With negative economic impacts from the COVID-19 crisis dragging on and on, college financial aid is the new “hot topic.” Excited students and their anxious parents now want to get as much information as they can about paying for college. Although schools, states and the federal government do have a generous amount of money available, some families are realizing that it might not be enough to cover all the costs involved in getting a college degree.
That is when they start to think about the possibility of finding scholarships to help cover their anticipated costs. Some scholarships are large and some are small, but their main appeal is that they can help families pay a portion or all of the bills at a time when money might be especially tight. So then, the question arises as to when the student should begin to look for scholarships.
As with just about everything else in life, there is really no single “best” time to search for scholarships. You can actually begin the hunt as early as age 13, and some organized students do it throughout their junior year of high school. Most students, however, start the process during the summer between their junior and senior years of high school, as part of the college application process. Since that happens to be the timeframe we find ourselves in now, here are some steps to get you started:
• Get organized: Really think about your unique skills and abilities, and look at your circle of influence. These are the places where you will be most likely to find your first hints of scholarship possibilities. Consider trade associations or groups in your field of interest that might want to support young talent. Look for friends or relatives who might work in that area as well, or who might know of opportunities from other clubs and philanthropic organizations.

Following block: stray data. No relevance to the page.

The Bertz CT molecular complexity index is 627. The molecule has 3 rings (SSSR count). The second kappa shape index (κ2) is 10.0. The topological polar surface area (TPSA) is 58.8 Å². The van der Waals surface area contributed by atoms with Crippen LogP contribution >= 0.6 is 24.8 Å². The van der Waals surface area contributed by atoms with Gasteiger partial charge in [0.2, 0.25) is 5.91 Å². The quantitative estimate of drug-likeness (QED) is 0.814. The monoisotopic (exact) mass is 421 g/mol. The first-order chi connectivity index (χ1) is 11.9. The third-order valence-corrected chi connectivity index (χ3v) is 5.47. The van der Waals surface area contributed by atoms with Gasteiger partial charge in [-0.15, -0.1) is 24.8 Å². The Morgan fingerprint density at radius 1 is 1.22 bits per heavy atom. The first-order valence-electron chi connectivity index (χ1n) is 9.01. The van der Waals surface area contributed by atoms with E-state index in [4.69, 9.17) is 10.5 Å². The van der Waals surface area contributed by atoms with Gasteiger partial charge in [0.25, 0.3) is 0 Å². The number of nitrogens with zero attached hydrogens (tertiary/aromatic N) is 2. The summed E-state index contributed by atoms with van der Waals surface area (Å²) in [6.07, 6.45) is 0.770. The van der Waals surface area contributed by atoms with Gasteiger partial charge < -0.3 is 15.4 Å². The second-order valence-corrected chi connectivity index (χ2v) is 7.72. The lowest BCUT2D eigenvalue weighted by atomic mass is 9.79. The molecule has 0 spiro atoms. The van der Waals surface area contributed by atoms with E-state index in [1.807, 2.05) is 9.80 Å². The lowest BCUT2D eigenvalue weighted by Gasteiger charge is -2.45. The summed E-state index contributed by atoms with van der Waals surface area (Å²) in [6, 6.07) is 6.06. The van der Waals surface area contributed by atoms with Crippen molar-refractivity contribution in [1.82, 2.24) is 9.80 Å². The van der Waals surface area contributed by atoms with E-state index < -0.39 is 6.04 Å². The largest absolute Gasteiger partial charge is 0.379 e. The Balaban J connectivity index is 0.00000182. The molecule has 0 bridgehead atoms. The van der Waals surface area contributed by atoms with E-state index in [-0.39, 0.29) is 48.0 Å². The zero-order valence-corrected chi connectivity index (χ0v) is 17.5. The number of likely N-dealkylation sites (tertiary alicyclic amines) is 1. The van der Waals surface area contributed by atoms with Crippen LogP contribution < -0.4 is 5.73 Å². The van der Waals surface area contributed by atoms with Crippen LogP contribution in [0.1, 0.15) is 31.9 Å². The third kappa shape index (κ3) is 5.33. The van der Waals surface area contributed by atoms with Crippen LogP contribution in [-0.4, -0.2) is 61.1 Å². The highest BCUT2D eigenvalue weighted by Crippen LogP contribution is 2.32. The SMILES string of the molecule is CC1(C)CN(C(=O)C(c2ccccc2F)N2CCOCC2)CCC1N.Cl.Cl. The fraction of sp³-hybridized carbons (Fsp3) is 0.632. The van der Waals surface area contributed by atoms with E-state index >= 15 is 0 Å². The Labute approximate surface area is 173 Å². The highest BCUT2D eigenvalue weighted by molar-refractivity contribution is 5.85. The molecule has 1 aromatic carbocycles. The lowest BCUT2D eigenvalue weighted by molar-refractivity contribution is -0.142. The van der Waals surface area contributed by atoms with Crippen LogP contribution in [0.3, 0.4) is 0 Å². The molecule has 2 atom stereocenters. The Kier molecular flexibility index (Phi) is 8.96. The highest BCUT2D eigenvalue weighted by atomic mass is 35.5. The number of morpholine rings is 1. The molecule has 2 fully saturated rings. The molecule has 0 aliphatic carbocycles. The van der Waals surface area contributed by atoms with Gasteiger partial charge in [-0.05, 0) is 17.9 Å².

• Start your possibility list: Create a chart to help you organize your scholarship opportunities. List out the deadline and submission qualifications for each. Allow sufficient time for each. Be aware that some may require letters of recommendation, which can often take some time to obtain, so you will need to build that into your schedule.
• Slow and steady: You don’t want to get yourself so wrapped up in the scholarship side of things that you neglect the application side. Work out a schedule where you spend a certain amount of time every week on each.
• Early is fine: Even though a deadline might not occur until December, you don’t have to wait until the last minute to apply. Knock off the top scholarships on your list as soon as possible, and then keep going.
• Pay attention: Keep copies of everything. Don’t let your scholarship communications get lost among your other notices. Keep a separate file and email address so everything is easily accessible.
It is never too early to apply for certain scholarships, and for others it is also not too late. Some have deadlines after December, and others may be available only to those already in college.
Some scholarships require you to complete the FAFSA for the 2021-22 college year. That will be available October 1, 2020, so by then you’ll want to file your 2019 federal income tax return, apply for an FSA ID, and have all of your financial documentation in order.
We are happy to announce that the CFAA Scholarship Program is now available to help you locate and organize crucial scholarship opportunities. For three months of in-depth, personalized counseling and guidance to help you apply to scholarships that are uniquely suited to you. Visit our website, and be sure to enter your name and email to receive a FREE COPY of “Top 5 Tips for a Successful Scholarship Search.”
If you will be graduating from high school in 2021, you can also sign up to receive in-depth financial aid counseling from CFAA to help clarify your college search. For the latest information, look for my weekly JustAskJodi emails and tune in for my weekly Twitter chat at #CollegeCash every Thursday at 5pm Pacific/8pm Eastern.